Saturday, May 24, 2008

Resurrecting A Diana Model 6M Pistol, Part 8

I think I've finished up the Diana 6M for now. I still need to modify the grips to fit my hand better, but likely I'll work on that later next month. It's hard to take pics of that process anyway.

I took the grip frame over to my friend's shop and sandblasted it. I did several coats of auto primer, sanding in between, then about 8 coats of black semi-gloss Rustoleum.

Removing the shroud spring screw.

Backing it out slowly.

The retention and pivot screw.

Removed and the plug is slipped out.

I had played with it a bit earlier (compare it to the original condition at the end of this post) and shot it with gloss black, but it was just too rough given all the work I'd done.

This is the other side, which is how it should look.

I locked my drill press spindle and chucked up a rotary file. This allowed some controlled routing of the curves. I had debated making an entirely new shroud from aluminum, but just didn't feel it was worth the effort.

This is my "poor man" checking file, which is a thread repair file. Very handy for picking up checkering and repairing it!

This established the spacing and cut down to depth.

I further refined the grooves with a triangular file, and sanded the shroud all over. I also used a little plastic model putty where there were some air bubbles from the toasting it received.

Just as with the grip frame, it got several coats of primer, then semi-gloss black.

This is a reminder of how it looked when I received the pistol.

And this is how it looks now. Still not perfect, but from a few feet away you hardly notice the difference.

Again, this is how it looked when I received it.

I think it looks much better, and as a bonus, it actually will propel a pellet out the barrel!

I forgot to mention that I had measured the velocity with the chronograph after rebuilding the action, and I get about 435 fps with the somewhat heavy Crosman premier lights and wadcutters, which is in line with what the velocity should be (450 mentioned in Airgun Digest).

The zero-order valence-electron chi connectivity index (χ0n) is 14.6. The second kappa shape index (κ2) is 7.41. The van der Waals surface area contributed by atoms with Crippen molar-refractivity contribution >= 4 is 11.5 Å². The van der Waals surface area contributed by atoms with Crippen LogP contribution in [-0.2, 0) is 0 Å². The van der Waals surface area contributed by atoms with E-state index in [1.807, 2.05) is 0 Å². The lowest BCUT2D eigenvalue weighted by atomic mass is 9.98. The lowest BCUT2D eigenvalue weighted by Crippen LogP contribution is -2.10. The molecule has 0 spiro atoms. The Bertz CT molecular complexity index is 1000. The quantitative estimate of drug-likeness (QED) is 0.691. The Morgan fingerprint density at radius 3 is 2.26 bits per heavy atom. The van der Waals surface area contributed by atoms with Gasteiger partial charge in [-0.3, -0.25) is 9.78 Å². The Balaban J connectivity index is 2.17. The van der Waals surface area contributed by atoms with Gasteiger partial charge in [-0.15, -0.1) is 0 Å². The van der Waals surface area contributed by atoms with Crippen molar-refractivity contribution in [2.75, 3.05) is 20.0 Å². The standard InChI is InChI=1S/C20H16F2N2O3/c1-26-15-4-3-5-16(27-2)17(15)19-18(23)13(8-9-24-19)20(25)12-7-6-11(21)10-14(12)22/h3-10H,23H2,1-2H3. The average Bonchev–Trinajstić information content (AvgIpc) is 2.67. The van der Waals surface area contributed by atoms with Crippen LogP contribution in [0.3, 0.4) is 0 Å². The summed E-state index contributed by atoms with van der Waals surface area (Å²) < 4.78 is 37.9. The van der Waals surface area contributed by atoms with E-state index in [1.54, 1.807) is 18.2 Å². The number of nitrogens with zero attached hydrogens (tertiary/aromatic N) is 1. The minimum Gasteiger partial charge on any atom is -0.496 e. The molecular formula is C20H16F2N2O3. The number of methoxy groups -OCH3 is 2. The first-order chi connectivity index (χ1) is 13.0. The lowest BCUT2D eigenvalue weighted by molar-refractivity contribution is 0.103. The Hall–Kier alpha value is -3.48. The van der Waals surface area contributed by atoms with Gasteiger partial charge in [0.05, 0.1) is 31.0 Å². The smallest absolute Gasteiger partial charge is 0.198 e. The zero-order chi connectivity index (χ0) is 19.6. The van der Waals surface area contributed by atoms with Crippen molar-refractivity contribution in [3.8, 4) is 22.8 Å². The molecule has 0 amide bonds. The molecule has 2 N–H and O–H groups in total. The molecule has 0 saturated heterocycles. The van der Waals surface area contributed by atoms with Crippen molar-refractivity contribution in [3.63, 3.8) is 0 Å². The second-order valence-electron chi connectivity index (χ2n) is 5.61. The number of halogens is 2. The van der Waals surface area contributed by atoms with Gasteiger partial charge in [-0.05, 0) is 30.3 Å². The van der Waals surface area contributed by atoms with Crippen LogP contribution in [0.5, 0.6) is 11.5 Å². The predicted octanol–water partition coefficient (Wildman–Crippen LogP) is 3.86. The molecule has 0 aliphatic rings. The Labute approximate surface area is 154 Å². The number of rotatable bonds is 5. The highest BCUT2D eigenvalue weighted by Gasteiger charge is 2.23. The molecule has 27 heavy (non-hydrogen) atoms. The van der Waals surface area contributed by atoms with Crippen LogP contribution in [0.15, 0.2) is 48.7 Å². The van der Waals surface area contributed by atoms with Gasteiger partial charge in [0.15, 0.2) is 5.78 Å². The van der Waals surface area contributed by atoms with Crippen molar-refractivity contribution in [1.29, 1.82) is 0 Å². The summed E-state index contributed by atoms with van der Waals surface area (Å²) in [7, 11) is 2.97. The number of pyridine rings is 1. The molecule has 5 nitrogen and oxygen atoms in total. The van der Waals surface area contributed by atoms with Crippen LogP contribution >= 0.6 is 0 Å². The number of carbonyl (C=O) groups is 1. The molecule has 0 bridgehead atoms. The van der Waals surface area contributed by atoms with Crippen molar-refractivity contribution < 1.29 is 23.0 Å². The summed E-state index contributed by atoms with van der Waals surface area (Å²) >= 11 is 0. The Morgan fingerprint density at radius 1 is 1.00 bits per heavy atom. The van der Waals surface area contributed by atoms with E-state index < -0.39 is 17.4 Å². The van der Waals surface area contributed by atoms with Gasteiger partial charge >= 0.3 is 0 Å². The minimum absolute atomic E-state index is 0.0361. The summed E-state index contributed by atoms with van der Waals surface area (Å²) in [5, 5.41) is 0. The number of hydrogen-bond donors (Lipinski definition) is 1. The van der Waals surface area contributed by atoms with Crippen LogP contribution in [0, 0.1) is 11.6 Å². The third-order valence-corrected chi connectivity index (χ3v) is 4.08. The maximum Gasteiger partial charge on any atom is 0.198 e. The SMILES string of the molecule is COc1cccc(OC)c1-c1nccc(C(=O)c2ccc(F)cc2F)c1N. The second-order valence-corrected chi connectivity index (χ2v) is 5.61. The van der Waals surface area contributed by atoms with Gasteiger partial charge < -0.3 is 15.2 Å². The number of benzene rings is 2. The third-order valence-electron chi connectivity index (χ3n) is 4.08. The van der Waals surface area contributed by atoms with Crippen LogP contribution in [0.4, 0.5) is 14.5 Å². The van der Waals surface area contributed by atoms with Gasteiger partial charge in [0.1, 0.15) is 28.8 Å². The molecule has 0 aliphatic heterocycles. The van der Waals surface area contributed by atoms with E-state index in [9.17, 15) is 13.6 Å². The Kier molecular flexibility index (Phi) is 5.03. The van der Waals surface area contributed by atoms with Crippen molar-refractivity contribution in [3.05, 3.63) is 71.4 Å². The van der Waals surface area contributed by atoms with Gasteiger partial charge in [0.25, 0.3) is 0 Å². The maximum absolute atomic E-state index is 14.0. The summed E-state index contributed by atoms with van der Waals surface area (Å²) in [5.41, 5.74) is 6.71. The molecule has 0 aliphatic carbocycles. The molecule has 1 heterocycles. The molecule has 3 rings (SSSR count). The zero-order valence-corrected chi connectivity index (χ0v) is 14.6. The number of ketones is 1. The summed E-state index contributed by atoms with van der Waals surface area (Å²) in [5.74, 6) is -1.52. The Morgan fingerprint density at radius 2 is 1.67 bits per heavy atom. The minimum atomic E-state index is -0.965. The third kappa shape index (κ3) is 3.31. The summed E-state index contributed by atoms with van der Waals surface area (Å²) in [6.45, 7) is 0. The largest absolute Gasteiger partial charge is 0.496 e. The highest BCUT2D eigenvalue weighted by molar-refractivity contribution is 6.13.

I took 5 quick shots yesterday and scored a 41 out of 50, which is slightly better than my typical scores with one of the Daisy 717 pistols. I should shoot even better as I get used to it.

The overall cost was $99.30 for the pistol with shipping, plus $35.00 for the seals and some lube, $5.00 for the wood I made the grips from and a few more dollars for spray paint, sandpaper and such. So for under $150.00 I now have a pistol that would go in perfect condition for between, oh, $150 and $250. So maybe it wasn't entirely worth it financially, but I sure learned a heck of a lot about the Giss piston system, and other airgun-smithing techniques. We all have to start somewhere!


Anonymous said...

Great resurrection job. I thought that shroud was a goner. Flat finish sure hides more problems than hi-gloss!


Nick Carter said...

Yes it does! I think that the gloss shows the contours through highlights, where the flat finish evens things out admirably.

Anonymous said...

Great Job! The "before & aftre" pix really shocked me! Being a mechanic engineer, I almost want to start collecting vintage airguns and resurrect them just like you did right away! But airguns over 2.5 ft/lb are considered illegel where I live! So, what make me curious is, how the Giss piston system shoot after you resurrected it?(I do believe it kicks before) Does it really vibrate less ,or even vibrate free like those pneumatic ones?

Nick Carter said...

It has no detectable vibration, as the Giss system counters the recoil of the front piston with the rear one. Of course to really tell you would need a vibrometer of some sort...

I'd say just find an old broken airgun and start learning! It's fun!